Ironically after he spent many years warning of Ben Laden he retired from the FBI in the summer of 2001…and went to work as head of security in the Twin Towers…he died in the attack on Sept 11.
He wanted to take down Ben Laden but Ben Laden’s plan brought him down.
It is interesting that before his death he was reading the Bible, praying, trying to return to his spiritual roots…he wept often, apparently he had began to feel his emptiness.
God knows where his heart was at the end…but he is an example of a man who believed he was something, when he was…nothing…but his insecurity was never far behind him.
Paul says we think we are something when we are nothing…this is a barrier to loving one another.
In Phil. he gives the right way to move through life…as Christ did.
Phil. 2 Your attitude should be the same as that of Christ Jesus: Who, being in very nature God, did not consider equality with God something to be grasped, but made himself nothing, taking the very nature of a servant, being made in human likeness.
Attitude is not how you “feel” but it is your essential approach to others.
The attitude of a plane…is its orientation relative to the earth’s horizon.
Your orientation relative to others is to be servant…it is the opposite of thinking we are something.
Jesus made himself nothing…he took the nature of a servant…he was made in human likeness.
What it means is that to be a human is that we are made to serve the living God by serving others
Trust is earned over time through authentic love expressed and experienced in real life situations.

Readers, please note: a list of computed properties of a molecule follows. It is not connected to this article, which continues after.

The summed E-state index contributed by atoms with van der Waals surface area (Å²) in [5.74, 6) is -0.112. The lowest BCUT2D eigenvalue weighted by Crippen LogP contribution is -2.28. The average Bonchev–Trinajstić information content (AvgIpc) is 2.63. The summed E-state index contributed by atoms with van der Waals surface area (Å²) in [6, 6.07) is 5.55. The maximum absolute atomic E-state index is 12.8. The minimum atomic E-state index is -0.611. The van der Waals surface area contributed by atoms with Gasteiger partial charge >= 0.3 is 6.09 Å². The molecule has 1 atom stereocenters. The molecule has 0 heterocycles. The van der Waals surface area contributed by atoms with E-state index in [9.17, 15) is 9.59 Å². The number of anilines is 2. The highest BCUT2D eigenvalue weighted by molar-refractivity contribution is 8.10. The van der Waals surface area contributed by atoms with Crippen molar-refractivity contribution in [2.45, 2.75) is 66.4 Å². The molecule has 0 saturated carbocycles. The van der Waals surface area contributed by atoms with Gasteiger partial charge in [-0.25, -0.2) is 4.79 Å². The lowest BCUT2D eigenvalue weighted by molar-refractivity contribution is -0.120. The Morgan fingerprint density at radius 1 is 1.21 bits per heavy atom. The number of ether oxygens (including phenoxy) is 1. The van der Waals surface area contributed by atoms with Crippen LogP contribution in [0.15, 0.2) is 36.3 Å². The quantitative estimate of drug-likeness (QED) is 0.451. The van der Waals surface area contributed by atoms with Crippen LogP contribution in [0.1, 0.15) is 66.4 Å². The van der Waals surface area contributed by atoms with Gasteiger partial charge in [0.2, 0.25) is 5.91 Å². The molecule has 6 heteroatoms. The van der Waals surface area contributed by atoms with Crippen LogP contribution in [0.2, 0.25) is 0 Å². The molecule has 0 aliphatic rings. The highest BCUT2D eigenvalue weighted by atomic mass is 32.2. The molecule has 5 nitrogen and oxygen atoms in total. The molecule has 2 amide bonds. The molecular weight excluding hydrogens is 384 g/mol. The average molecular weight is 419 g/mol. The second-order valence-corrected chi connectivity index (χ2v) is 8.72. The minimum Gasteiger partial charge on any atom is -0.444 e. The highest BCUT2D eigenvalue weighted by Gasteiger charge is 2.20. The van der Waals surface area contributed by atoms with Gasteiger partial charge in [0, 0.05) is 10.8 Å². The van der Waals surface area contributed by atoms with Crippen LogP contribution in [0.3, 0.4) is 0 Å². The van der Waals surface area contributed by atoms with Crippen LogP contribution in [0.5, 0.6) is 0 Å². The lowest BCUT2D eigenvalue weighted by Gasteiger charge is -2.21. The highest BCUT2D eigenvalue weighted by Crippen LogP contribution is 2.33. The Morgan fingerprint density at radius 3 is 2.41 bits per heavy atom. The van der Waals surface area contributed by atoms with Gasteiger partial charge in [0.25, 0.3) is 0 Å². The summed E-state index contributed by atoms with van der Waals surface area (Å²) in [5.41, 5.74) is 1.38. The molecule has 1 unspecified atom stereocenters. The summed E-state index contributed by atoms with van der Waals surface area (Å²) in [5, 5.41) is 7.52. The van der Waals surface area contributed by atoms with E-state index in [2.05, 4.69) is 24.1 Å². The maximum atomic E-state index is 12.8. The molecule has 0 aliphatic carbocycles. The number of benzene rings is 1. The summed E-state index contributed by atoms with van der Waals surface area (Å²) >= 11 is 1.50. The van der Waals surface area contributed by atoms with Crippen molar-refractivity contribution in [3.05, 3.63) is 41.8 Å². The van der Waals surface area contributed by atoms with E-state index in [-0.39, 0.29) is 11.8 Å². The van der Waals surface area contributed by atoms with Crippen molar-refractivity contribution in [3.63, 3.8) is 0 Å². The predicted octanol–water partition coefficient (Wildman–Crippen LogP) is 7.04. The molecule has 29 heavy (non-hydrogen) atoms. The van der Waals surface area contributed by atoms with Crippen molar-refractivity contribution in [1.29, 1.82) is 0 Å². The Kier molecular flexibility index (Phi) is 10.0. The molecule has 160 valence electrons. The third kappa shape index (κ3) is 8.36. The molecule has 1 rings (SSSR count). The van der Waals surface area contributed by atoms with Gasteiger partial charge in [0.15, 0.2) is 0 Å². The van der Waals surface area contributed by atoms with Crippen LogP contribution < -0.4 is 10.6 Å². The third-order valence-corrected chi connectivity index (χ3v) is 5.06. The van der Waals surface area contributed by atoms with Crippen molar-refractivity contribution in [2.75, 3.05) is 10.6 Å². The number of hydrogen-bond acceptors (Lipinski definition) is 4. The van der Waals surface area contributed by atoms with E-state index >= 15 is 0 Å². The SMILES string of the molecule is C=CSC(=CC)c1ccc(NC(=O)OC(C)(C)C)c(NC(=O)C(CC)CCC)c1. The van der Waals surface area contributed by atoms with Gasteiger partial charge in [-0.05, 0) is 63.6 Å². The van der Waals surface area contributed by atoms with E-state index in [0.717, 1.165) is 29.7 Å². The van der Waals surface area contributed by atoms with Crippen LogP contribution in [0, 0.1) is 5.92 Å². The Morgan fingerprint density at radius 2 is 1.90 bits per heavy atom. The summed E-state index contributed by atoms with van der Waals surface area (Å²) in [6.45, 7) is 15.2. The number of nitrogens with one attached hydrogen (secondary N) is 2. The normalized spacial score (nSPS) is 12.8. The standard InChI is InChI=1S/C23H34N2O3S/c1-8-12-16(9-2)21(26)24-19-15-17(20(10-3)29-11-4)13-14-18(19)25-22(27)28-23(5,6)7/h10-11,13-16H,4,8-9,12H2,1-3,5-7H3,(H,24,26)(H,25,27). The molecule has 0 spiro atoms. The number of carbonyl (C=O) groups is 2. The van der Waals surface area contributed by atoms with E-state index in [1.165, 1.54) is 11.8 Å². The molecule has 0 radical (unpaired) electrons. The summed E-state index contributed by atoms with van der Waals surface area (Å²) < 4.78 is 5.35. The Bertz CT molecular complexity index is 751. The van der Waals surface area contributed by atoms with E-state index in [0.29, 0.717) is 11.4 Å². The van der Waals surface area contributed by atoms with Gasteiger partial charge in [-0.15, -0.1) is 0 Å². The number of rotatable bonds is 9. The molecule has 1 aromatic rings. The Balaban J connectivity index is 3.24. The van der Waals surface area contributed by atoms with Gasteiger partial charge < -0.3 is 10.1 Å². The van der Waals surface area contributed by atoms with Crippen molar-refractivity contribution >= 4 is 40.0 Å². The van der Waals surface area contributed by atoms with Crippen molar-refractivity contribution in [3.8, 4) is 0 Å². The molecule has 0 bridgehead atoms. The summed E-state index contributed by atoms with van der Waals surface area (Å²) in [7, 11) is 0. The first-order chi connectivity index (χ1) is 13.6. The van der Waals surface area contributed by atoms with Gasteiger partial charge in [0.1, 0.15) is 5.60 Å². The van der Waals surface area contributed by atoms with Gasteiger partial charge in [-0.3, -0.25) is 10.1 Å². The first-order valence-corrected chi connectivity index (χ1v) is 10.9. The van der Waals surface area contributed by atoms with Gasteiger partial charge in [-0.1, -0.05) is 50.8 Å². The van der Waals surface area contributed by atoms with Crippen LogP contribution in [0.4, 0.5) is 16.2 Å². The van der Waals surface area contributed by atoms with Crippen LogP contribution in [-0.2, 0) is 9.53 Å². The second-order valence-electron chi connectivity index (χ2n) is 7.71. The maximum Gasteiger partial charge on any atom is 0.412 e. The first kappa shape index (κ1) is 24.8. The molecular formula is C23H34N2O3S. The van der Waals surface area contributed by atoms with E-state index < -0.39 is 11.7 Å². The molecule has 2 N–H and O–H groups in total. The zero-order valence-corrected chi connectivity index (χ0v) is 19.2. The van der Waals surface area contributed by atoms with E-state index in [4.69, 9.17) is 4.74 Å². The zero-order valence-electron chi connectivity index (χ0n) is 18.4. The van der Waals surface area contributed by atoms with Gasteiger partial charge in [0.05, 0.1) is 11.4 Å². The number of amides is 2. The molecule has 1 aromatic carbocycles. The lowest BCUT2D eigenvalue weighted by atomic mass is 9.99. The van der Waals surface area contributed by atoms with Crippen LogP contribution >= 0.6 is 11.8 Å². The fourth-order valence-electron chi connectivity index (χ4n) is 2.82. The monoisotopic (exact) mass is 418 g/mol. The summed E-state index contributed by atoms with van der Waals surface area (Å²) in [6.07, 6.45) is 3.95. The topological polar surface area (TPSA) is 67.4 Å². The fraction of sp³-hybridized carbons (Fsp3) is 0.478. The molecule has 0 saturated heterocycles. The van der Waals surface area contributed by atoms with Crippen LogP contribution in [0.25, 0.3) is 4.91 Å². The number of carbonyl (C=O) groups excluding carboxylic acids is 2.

When trust is present, good things can happen very quickly.
Words don’t have to be perfect because the heart behind the words is seen as good.
When trust is present, misunderstandings can happen yet grace is given.
Trust gives the benefit of the doubt.
When trust is absent, everything good slows down in relationships or goes away.
When trust is absent, every word and facial expression is scrutinized and held in suspicion.
When trust is absent, misunderstanding is the norm, even good intentions are misjudged and rejected.
Do you trust the people God has put in your life to the point that, if they must restore you when you are caught in a sin…or just aren’t seeing things clearly…that you will listen to them?
What if their words are not perfect?
What if their perception of the circumstances is not completely accurate?
What if their timing is way off?
Will you demand perfection from them?
Or will you accept the help that God is offering you through them?
Has someone tried to help you recently and you rejected them because they didn’t get everything just right?
Were they partially right?
Was there a single pearl in the basket of shells?
If so, will you cast off that pearl because of the shells?
Perhaps God has given you help in shouldering your burdens, but you have treated God’s provision as less than the gift of grace that it is.
The wise love correction, and they will take it from less than perfect sources.
Let’s take it from the other side…maybe you have a burden to help someone caught in sin.
Have you done the work to earn their trust?
If not, then do not assume that you have the privilege of speaking truth to them.
They may allow you to have a voice in their life, but remember that trust is earned; it is never forced on someone.
Start closing the gap today between the level of trust you have with others and where it could be.
Carry one another’s burdens…let others help you with yours.
It will very often be inconvenient…but you are not called to a convenient life…you are called to a Christ-like life.
Decide today…when I know that I should get up under the load of another I will.
Then go live deciding how to help…not deciding if you will help.
The “one anothers”…if we take them seriously…are challenging, convicting, difficult.
This is to be expected because this is God’s word calling us from where we are to where we can be…and where he is…to become like Christ.
God is too good to leave us alone…to leave us where we are.